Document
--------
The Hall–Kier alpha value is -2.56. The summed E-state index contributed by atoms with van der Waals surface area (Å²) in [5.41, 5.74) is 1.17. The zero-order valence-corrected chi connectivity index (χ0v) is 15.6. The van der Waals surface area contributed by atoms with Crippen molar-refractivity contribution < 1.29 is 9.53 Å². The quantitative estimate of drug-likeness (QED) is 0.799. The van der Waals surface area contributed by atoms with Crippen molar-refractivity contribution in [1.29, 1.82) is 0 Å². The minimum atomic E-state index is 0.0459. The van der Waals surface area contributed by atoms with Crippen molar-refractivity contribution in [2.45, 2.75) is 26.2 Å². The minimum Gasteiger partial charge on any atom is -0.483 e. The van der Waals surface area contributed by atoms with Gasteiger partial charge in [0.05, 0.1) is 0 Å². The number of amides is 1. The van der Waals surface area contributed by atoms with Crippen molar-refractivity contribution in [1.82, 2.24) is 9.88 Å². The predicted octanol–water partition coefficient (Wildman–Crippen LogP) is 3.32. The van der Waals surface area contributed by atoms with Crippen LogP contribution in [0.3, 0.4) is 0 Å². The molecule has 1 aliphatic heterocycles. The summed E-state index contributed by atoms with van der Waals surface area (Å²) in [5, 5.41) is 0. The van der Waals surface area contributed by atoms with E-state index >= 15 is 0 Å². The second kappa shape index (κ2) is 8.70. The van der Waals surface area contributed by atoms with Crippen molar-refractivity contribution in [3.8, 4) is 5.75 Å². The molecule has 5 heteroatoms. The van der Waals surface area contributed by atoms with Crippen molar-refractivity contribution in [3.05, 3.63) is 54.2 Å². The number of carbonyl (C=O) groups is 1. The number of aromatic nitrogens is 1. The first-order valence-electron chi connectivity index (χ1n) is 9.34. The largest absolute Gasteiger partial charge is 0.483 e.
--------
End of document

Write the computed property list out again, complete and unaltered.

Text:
The Hall–Kier alpha value is -2.56. The summed E-state index contributed by atoms with van der Waals surface area (Å²) in [5.41, 5.74) is 1.17. The zero-order valence-corrected chi connectivity index (χ0v) is 15.6. The van der Waals surface area contributed by atoms with Crippen molar-refractivity contribution < 1.29 is 9.53 Å². The quantitative estimate of drug-likeness (QED) is 0.799. The van der Waals surface area contributed by atoms with Crippen molar-refractivity contribution in [1.29, 1.82) is 0 Å². The minimum atomic E-state index is 0.0459. The van der Waals surface area contributed by atoms with Crippen molar-refractivity contribution in [2.45, 2.75) is 26.2 Å². The minimum Gasteiger partial charge on any atom is -0.483 e. The van der Waals surface area contributed by atoms with Gasteiger partial charge in [0.05, 0.1) is 0 Å². The number of amides is 1. The van der Waals surface area contributed by atoms with Crippen molar-refractivity contribution in [1.82, 2.24) is 9.88 Å². The predicted octanol–water partition coefficient (Wildman–Crippen LogP) is 3.32. The van der Waals surface area contributed by atoms with Crippen LogP contribution in [0.3, 0.4) is 0 Å². The molecule has 1 aliphatic heterocycles. The summed E-state index contributed by atoms with van der Waals surface area (Å²) in [5, 5.41) is 0. The van der Waals surface area contributed by atoms with E-state index >= 15 is 0 Å². The second kappa shape index (κ2) is 8.70. The van der Waals surface area contributed by atoms with Crippen molar-refractivity contribution in [3.8, 4) is 5.75 Å². The molecule has 5 heteroatoms. The van der Waals surface area contributed by atoms with Crippen molar-refractivity contribution in [3.05, 3.63) is 54.2 Å². The number of carbonyl (C=O) groups is 1. The number of aromatic nitrogens is 1. The first-order valence-electron chi connectivity index (χ1n) is 9.34. The largest absolute Gasteiger partial charge is 0.483 e.